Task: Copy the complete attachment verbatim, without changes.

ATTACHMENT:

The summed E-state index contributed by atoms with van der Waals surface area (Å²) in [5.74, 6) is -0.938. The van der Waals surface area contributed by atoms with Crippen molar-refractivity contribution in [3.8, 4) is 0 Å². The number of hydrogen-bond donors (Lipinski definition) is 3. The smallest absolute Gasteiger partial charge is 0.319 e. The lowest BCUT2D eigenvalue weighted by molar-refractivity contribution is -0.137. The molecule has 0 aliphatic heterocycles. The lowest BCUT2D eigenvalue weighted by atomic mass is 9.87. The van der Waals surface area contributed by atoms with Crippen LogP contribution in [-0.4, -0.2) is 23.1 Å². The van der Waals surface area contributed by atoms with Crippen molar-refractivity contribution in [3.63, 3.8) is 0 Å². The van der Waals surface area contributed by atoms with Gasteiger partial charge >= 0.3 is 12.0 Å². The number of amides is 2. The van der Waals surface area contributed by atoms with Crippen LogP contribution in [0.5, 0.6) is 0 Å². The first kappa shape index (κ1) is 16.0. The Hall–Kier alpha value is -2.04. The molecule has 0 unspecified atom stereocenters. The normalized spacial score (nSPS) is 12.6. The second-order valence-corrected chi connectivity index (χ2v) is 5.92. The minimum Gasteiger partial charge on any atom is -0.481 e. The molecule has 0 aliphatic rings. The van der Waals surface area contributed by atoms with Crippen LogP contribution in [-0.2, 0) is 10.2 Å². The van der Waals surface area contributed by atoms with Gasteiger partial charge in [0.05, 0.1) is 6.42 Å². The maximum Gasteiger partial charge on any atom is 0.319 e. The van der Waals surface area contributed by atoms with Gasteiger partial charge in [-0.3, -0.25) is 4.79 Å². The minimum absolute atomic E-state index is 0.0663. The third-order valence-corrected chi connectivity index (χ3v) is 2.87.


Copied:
The summed E-state index contributed by atoms with van der Waals surface area (Å²) in [5.74, 6) is -0.938. The van der Waals surface area contributed by atoms with Crippen molar-refractivity contribution in [3.8, 4) is 0 Å². The number of hydrogen-bond donors (Lipinski definition) is 3. The smallest absolute Gasteiger partial charge is 0.319 e. The lowest BCUT2D eigenvalue weighted by molar-refractivity contribution is -0.137. The molecule has 0 aliphatic heterocycles. The lowest BCUT2D eigenvalue weighted by atomic mass is 9.87. The van der Waals surface area contributed by atoms with Crippen LogP contribution in [-0.4, -0.2) is 23.1 Å². The van der Waals surface area contributed by atoms with Crippen molar-refractivity contribution in [3.63, 3.8) is 0 Å². The van der Waals surface area contributed by atoms with Gasteiger partial charge >= 0.3 is 12.0 Å². The number of amides is 2. The van der Waals surface area contributed by atoms with Crippen LogP contribution in [0.5, 0.6) is 0 Å². The first kappa shape index (κ1) is 16.0. The Hall–Kier alpha value is -2.04. The molecule has 0 unspecified atom stereocenters. The normalized spacial score (nSPS) is 12.6. The second-order valence-corrected chi connectivity index (χ2v) is 5.92. The minimum Gasteiger partial charge on any atom is -0.481 e. The molecule has 0 aliphatic rings. The van der Waals surface area contributed by atoms with Crippen LogP contribution in [-0.2, 0) is 10.2 Å². The van der Waals surface area contributed by atoms with Gasteiger partial charge in [0.05, 0.1) is 6.42 Å². The maximum Gasteiger partial charge on any atom is 0.319 e. The van der Waals surface area contributed by atoms with Gasteiger partial charge in [-0.3, -0.25) is 4.79 Å². The minimum absolute atomic E-state index is 0.0663. The third-order valence-corrected chi connectivity index (χ3v) is 2.87.